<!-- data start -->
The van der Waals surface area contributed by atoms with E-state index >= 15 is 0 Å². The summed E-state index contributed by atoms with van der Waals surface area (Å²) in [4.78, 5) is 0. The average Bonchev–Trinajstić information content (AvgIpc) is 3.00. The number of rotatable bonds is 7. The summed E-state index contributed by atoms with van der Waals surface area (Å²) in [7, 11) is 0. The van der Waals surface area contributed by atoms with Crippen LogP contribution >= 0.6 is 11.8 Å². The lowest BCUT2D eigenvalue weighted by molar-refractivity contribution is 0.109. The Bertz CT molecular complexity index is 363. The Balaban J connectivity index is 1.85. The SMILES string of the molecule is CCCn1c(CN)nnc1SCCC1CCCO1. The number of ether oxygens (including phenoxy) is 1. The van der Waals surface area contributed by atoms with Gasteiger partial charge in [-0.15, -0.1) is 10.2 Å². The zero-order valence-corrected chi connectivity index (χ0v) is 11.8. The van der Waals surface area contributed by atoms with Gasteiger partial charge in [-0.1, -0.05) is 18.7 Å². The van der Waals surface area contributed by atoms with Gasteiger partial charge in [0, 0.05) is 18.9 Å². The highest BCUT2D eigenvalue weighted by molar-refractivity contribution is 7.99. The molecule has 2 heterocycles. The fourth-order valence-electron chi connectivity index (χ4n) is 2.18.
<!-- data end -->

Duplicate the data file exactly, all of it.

The van der Waals surface area contributed by atoms with E-state index >= 15 is 0 Å². The summed E-state index contributed by atoms with van der Waals surface area (Å²) in [4.78, 5) is 0. The average Bonchev–Trinajstić information content (AvgIpc) is 3.00. The number of rotatable bonds is 7. The summed E-state index contributed by atoms with van der Waals surface area (Å²) in [7, 11) is 0. The van der Waals surface area contributed by atoms with Crippen LogP contribution >= 0.6 is 11.8 Å². The lowest BCUT2D eigenvalue weighted by molar-refractivity contribution is 0.109. The Bertz CT molecular complexity index is 363. The Balaban J connectivity index is 1.85. The SMILES string of the molecule is CCCn1c(CN)nnc1SCCC1CCCO1. The number of ether oxygens (including phenoxy) is 1. The van der Waals surface area contributed by atoms with Gasteiger partial charge in [-0.15, -0.1) is 10.2 Å². The zero-order valence-corrected chi connectivity index (χ0v) is 11.8. The van der Waals surface area contributed by atoms with Gasteiger partial charge in [-0.1, -0.05) is 18.7 Å². The van der Waals surface area contributed by atoms with Gasteiger partial charge in [0, 0.05) is 18.9 Å². The highest BCUT2D eigenvalue weighted by molar-refractivity contribution is 7.99. The molecule has 2 heterocycles. The fourth-order valence-electron chi connectivity index (χ4n) is 2.18.